Sunday, March 21, 2010

Mainstream and Genre SF: Emergence and Trends in Hindi vis a vis Western Literature

Mainstream and Genre SF: Emergence and Trends in Hindi vis a vis Western Literature
Arvind Mishra 
Indian Science Fiction Writers Association
16, Cotton Mill Colony
Chowkaghat ,Varanasi-221002
Email:drarvind3@gmail.com
        
It would be perhaps worthwhile to get familiarize with the terminologies and abbreviations used in the write-up first and then begin a focused discussion on the topic. Literary academics usually indulge in discussions pertaining to the term ‘genre’ which in fact is indicative of a group of literary works having common defining characteristics. For example .in the mystery it is crime, in science fiction it is an extrapolated technology or social system. There are many other recognized genres as well: humour, history, romance, mystery, fantasy, horror, suspense, action .etc. 

  Sf is either labeled science fiction purposefully by some authors or written by so called mainstream writers but seldom mentioned as sf. The term ‘genre sf is used to denote that science fiction which is either labeled as science fiction or the one which is instantly recognized by its audience as belonging to that category or both.(Clute and Nicholls,1995) . Mainstream can technically refer to anything that is not a defined genre/category. It is indicative of the tradition of realistic fiction and encompasses all serious prose fiction. 
It could further be stated that a conscious author of genre sf is very well aware of working within a particular genre which contain certain habits of thought ,certain ‘conventions’ of rules of story telling. .Many different genres could also be easily identified by the fact that they have their own separate sections in the bookstores. The stuff that is under the general fiction sections of the bookstores is considered mainstream fiction. Mainstream is also used sometimes by some people as a synonym for "commercial," which is used to differentiate books like ’Discovery of India’ by Pt. Jawahar Lal Nehru and many other well known titles. Thus when the term "mainstream,” is used it basically refers to non-genre fiction, which is the most common definition of the term. As we know there are ‘subgenres ’also within a genre and common sub-genres in science fiction are: hard science fiction (lots of science,) soft (sociological) sf (focused on social and cultural issues,) detective sf, comic sf, science fantasy, and cyberpunk (Cyborg, man –computer interface stuff) etc.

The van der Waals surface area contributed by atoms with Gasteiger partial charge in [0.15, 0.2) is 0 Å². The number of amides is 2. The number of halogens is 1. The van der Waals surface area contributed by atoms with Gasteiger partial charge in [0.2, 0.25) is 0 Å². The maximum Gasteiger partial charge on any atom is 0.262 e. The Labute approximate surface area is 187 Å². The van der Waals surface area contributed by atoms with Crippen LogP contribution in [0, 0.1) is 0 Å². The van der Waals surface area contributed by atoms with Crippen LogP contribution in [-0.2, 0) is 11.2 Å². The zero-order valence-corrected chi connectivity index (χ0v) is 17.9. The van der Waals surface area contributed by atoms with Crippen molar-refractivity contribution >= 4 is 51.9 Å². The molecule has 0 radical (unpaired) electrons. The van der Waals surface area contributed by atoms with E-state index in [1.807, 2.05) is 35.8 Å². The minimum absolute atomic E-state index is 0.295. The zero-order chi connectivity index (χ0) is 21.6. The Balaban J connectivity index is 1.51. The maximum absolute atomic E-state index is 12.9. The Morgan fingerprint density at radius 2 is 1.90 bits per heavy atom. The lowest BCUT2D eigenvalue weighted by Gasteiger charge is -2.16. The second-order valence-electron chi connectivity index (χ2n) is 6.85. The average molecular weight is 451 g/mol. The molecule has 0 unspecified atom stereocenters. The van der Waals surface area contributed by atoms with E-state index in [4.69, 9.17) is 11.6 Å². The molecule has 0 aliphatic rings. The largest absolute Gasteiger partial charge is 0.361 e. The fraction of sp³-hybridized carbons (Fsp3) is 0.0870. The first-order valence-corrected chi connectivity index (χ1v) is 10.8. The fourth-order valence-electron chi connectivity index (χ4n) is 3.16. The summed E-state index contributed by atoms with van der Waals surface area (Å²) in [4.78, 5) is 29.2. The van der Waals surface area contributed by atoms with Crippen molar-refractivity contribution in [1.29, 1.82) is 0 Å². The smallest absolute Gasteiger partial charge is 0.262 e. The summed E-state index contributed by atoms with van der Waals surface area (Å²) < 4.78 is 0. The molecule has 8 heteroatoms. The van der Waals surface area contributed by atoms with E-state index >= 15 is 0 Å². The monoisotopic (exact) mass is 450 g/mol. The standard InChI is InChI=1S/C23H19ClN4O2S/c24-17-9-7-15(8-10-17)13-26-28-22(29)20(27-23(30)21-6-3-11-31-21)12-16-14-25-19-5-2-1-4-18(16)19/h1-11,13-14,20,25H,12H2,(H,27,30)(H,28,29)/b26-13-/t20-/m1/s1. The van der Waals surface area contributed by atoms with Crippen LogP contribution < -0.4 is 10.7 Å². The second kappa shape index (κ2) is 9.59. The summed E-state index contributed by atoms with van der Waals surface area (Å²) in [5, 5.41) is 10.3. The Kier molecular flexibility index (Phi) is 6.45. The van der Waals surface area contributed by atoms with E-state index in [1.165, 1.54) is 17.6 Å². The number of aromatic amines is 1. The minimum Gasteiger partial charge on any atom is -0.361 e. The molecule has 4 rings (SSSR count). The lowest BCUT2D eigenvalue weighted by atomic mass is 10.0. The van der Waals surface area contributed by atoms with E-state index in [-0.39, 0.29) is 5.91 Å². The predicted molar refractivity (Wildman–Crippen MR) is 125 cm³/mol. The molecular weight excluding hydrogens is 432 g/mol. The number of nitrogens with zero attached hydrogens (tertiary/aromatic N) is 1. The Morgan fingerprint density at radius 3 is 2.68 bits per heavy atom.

Early writings in Hindi sf appears to have been mainly a mainstream endeavour .The first sf,  ‘Aaschry Vrittaant’ (A Strange Tale) was written by Ambika Datt Vyas and was published in a mainstream Hindi magazine “Peeyush Pravah’’during  1883 -1884 as a serial story. This perhaps was a trend setter to herald an entirely a new kind of fictional literature hitherto unfamiliar to mainstream Hindi literati. The trend continued with more of such literature which were no doubt inspired by the similar western stuff then in vogue in USA and UK. A famous Hindi literary popular mainstream  magazine ‘Saraswati ’published a story in its part -1,no-6,issue entitled “Chandrlok ki Yatra”(A Journery to Moon ) written by Babu Keshav Prasad Singh along with a Hindi prose story which was later claimed to be the first modern  prose story  .of  Hindi literature. The “Chandrlok ki Yatra” was of course inspired by Jules Verne’s “Voyages Extraordinaire” .Later more stories were published in ‘Saraswati ‘ prominent of these being “Aaschryjanak Ghantee’’ ( A call bell wonder ) in 1908 written by Satyadev Parivrajak But most significant contribution was made by a famous littérateur of the era named Rahul Sankrityayan who in 1924 published an sf novel entitled , “Baayisaveen  Sadi ”(Twenty  Second Century ) .This was an original sf in true sense most similar to today’s genre sf but was published and promoted as a mainstream Novel. Some other famous litterateurs of that period viz, Achaary Chatursen Shastree , Sampooranand  wrote sf stories disguised as mainstream literature. 

It is thus evident that the early sf writings in Hindi were being marketed as simply fiction without adhering to the label of sf. Interestingly they were doing it innocently as the term science fiction barely existed till 1930’s even in the countries where the genre was born. Even western writers were not aware of it .Most of the well known litterateurs of the western world did not publish their works as genre sf till 1940’s.Aldous Huxley wrote his famous sf novel ‘Brave New World’ (1932) for mainstream media and not for any genre category. It could be argued though that genre sf existed ever since Hugo Gernsback founded ‘Amazing Stories ‘ in 1926 but it was still a miniscule genre not much publicized. Genre sf came out to be a post -1937 phenomenon when John W Campbell Jr. took over the editorship of ‘Astounding Fiction’ .Onwards, genre sf undeniably became established as a new/known form of literature. Sf that existed till then was all mainstream sf like the works of even H.G.Wells and Jules Verne. H.G. Wells even coined a term –“Scientific Romance” which certainly qualified to an sf like tradition.